UK construction rebound picks up pace

UK construction rebound picks up pace

A rebound in the UK’s construction industry has picked up pace with activity rising at the fastest rate in more than a year, despite a persistent slump in housebuilding.

The latest S&P Global construction purchasing managers’ index (PMI) scored 53.0 in April, up from 50.2 in March, and the highest level since February last year.

It also surged past the expectations of analysts who had predicted a score of 50.4 for the month.

Any reading above the 50.0 threshold indicates that activity in the industry is increasing, while anything below means it is shrinking.

Commercial and civil engineering work – which includes building offices and warehouses, and bigger projects such as railways, airports and stadiums – was the prominent driver of growth in April with new work increasing for the third month running.

Firms said they were seeing greater demand from customers who were feeling more confident about economic conditions improving.

Civil engineering has regularly been the best-performing sub-sector, helping prop up the wider industry which has grappled with a prolonged downturn.

On the other hand, housebuilding has consistently weighed on activity with firms feeling the knock-on effects of higher interest rates leading to weaker demand in the property market.

This remained the case in April with residential housebuilding continuing to fall and construction firms seeing sluggish conditions thanks to borrowing costs remaining elevated.

Tim Moore, the economics director for S&P Global Market Intelligence, said: “The construction sector consolidated its recent return to growth in April, with total industry activity rising at the fastest pace for 14 months amid an ongoing recovery in order books.

“Demand was boosted by greater confidence regarding the broader UK economic outlook.”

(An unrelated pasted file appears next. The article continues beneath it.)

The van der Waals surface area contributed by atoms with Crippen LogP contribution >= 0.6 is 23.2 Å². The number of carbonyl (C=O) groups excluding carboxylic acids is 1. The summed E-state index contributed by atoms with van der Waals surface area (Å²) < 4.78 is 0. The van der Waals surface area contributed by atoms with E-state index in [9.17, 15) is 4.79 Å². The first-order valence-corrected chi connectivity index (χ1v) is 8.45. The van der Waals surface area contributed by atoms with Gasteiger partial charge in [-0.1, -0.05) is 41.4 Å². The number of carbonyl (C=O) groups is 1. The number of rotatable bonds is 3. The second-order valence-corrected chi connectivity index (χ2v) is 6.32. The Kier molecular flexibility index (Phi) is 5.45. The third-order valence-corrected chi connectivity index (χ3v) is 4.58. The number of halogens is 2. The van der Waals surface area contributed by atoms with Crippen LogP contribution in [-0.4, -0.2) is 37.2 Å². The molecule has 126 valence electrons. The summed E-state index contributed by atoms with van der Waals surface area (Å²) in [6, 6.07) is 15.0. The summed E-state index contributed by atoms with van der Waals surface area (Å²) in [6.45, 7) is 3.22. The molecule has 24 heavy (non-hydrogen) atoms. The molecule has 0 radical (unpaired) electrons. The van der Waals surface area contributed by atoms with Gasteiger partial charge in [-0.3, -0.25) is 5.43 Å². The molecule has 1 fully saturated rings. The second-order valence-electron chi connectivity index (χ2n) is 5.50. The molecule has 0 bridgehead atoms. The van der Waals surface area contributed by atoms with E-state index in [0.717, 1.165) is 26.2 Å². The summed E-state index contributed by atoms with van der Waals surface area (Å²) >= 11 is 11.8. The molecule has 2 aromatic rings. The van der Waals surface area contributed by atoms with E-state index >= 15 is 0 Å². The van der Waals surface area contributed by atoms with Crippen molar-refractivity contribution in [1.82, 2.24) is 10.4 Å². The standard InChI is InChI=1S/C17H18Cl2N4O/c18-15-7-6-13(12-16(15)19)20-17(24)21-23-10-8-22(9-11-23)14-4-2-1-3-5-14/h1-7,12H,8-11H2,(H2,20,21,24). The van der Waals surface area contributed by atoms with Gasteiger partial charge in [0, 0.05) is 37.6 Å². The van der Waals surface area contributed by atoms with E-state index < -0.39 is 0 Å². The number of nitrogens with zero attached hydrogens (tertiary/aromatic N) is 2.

But he added: “Lacklustre market conditions in the housebuilding segment continued to weigh on activity.”

Hiring continued to slow last month with companies keeping a tight control over their business costs.

It came as the national minimum wage increased to £11.44 at the start of April, and extended to 21- and 22-year-olds for the first time, which has increased wage pressure for businesses across the UK.

Meanwhile, companies surveyed said they continued to see an improvement in supply conditions, with wait times for key materials shortening to the greatest extent in 2024 so far.

It suggests an improvement in shipping conditions since disruption in the Red Sea pushed up costs for imported building materials earlier in the year.

Max Jones, a director in Lloyds Bank’s infrastructure and construction team, said: “Confidence among contractors is heading in the right direction as inflation moves to more manageable levels for the sector.

“Work in the regions is also providing reasons for optimism.

“Investment is increasingly being directed to social infrastructure projects including schools, prisons and hospitals across the country, while there have also been increases in energy project developments such as offshore wind and hydrogen.”

Published: by Radio NewsHub

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